In this Scripture, the Gardener has one basic duty. When writing down my thoughts I almost wrote that He had two basic duties. He does do two things in this Scripture. First, He removes the worthless branches. Second, He prunes the productive branches. But both of these are done for the same purpose, that is to get as much fruit as possible. Worthless branches are cut off and destroyed so that they won’t suck energy from the fruitful branches. In the New Testament there are numerous commands on how to treat apostate “believers”. Basically, believers in the church are not supposed to mix with them in worshipping the Lord or maybe we will become like them. This has a two-fold benefit. First, it keeps the fruitful branches (faithful believers) strong and keeps them from being influenced as much by the unfruitful ones. Second, it is a warning to those branches so that they will start bearing fruit. So the Gardener has one duty, to get as much fruit as possible.
So there is one purpose, but two ways the Gardener accomplishes it. First, He cuts off the useless branches. Do you think He does this immediately? No. Normally a gardener will be patient for a while. See Luke 13:6-9. He wants to wait and give the branch or tree an opportunity to bear fruit, but finally if it never bears fruit He will destroy it.
What is the fire?
What is a branch that dries up?
So what is the warning for us here?
The warning is quite clear. Don’t be a worthless branch. Bear fruit! Does this teach us that we can lose our salvation? No! The branches that don’t bear fruit are like the goats. They only appear to be saved. The teaching is that there is a distinction between the real followers of God and the fake ones. The real ones bear fruit.
So God is not just a spectator. He is the Gardener. That means that He is involved with His people. He is continuously weeding out bad ones.
But He is also pruning the good ones. Every good gardener knows that sometimes in order to get the most fruit you have to cut down the plant or bush back. Give rose bush example. When cutting those rose bushes part of you wants to leave them there, not to cut off the pretty flowers. But the other part says, “no pain, no gain”. Pruning must take place to ensure that the rose bush grows stronger.
Again, a good gardener doesn’t just leave a plant to itself. What other things does a gardener do for the plants? It waters it, fertilizes it (and yes, God does that for us too though it is not mentioned here), gets out the weeds, and prunes it. Another word for pruning is what? Discipline or trials. God disciplines those who belong to Him and sends trials there way. He does this to make us stronger, to build our character.
Have you experienced God’s pruning? How? Was it comfortable? Was it profitable?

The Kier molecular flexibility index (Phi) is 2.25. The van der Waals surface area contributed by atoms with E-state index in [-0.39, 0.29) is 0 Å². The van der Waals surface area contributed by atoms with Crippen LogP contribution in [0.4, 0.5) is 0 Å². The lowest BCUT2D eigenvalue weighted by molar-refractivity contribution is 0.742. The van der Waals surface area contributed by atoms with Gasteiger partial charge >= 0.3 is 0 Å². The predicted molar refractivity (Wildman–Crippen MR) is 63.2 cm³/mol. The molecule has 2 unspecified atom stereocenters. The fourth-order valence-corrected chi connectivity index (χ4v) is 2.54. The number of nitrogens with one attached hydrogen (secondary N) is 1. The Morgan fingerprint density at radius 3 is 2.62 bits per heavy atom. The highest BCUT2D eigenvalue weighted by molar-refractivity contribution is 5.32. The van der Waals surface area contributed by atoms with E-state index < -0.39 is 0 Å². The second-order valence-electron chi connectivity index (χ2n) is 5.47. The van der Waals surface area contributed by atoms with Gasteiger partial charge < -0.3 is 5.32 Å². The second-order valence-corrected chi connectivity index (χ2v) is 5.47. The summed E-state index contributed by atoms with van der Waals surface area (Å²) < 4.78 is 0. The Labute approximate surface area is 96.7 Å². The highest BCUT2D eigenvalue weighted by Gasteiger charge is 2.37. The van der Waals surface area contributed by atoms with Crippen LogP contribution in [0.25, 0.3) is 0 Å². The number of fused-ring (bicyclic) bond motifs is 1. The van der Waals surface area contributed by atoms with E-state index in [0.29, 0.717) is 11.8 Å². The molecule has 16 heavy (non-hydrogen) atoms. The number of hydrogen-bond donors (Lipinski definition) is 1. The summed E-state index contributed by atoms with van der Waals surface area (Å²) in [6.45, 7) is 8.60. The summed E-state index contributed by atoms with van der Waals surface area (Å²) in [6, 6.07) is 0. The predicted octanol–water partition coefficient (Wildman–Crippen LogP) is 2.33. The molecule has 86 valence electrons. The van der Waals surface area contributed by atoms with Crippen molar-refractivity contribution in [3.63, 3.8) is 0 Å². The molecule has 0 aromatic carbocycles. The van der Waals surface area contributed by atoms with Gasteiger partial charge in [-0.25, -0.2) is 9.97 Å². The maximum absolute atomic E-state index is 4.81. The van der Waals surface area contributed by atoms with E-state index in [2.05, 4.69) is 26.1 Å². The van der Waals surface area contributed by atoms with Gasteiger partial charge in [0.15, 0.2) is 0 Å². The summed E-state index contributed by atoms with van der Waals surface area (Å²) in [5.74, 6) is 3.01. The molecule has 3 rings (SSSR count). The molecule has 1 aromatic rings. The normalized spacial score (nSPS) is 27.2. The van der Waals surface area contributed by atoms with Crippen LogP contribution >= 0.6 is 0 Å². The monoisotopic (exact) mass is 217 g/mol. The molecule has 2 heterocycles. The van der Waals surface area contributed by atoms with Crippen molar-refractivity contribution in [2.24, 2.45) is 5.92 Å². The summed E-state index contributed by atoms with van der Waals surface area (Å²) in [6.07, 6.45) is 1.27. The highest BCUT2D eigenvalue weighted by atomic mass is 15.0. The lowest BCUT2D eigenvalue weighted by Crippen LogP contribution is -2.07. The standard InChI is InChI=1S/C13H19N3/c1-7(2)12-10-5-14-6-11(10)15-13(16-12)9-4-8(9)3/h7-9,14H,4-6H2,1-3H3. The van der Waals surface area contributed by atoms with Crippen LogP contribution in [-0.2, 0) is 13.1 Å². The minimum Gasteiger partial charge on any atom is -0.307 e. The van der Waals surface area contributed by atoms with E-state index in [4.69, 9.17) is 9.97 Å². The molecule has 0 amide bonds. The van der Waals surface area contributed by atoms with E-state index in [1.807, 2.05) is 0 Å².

We need to be quick to respond to God’s pruning. If we are stubborn we will need to be pruned more often. There’s two choices. 1. Be pruned. 2. Be burned.
There aren’t any branches that never face either. So if people don’t want to follow Jesus because it is too difficult, or they face too many trials they should realize that the alternative is much worse and that these very trials are for our benefit.
Ok. Now we finally come to the branch. Who is the branch? The branch doesn’t only include believers because some are thrown into the fire. The branches are those who profess Christ, profess to follow Him. Some are true. Some are not. We’ve already discussed some about the things the branch should do. But now we’ll come right to the point. What is the duty of the branch?
The branch has one primary duty, to bear fruit! How do we fulfill this duty?
Rely on the vine. We’ve already discussed that Jesus is the source of strength for the branch. Apart from Him we can do nothing. We must not try to bear fruit on our own. The result will be nothing. How to connect to/depend on the vine?
The words Jesus uses is to abide in Him and Him in us. How to do this? For the disciples it was somewhat easier. Jesus was physically present. They could live with and be with Him. This greatly strengthened and emboldened them. Acts 4:13. For us we cannot physically live with Him. 1 John 2:6, 24 tell us how we can abide in Him. We abide in Him by letting His words abide in His. We abide in Him if we faithfully drink from His words, and them out practically in our day to life. We are abiding in Him if before every decision we make we ask WWJD and then do it. We are abiding in Him if we obey His commands in every aspect of our life including: our business life, our family life, our personal life, etc. We must be intimately connected with Him if we want to bear fruit. 2 Corinthians 3:5. Are you connected to Him like this?
We must be willing to be pruned by the Gardener. As we have discussed, the Gardener helps the branches to bear more fruit by pruning them. Instead of complaining about how hard it is, we need to be grateful for His involvement and help and seek to the learn the lessons He desires to teach us.
Every good business has periods of evaluation. They set goals and then they evaluate. We should do the same. So let’s evaluate how we are doing as branches bearing fruit for God.
A good first question would be, what is the fruit?
Are you bearing the fruit?
If you were a fruit tree how much fruit would you want to bear?
How much are you bearing? What fruit are you bearing?
As branches, should we be satisfied with a little bit of fruit here and there?
The end of verse 2 says that God wants us to bear more fruit and verse 8 says we should bear “much fruit”. Just bearing a little fruit here and there is not the goal. We want to be fruit producing machines. Why?
Imagine there is a garden. The garden is very fruitful. Every year it gets more vegetables and more fruit than all of the other surrounding gardens. Do you think people will go up to the garden and say “good job, you are a good garden?” Will the garden take any credit for its success? Of course not. It’s ludicrous. It is a garden! Everyone knows a plant or a garden is not responsible for the fruit on it. The gardener is! The same way with us. If we do bear fruit, we should not take the credit or glory for ourselves, but give it to the Gardener to whom it rightly belongs. How can we ensure that God gets the glory for any of our fruit?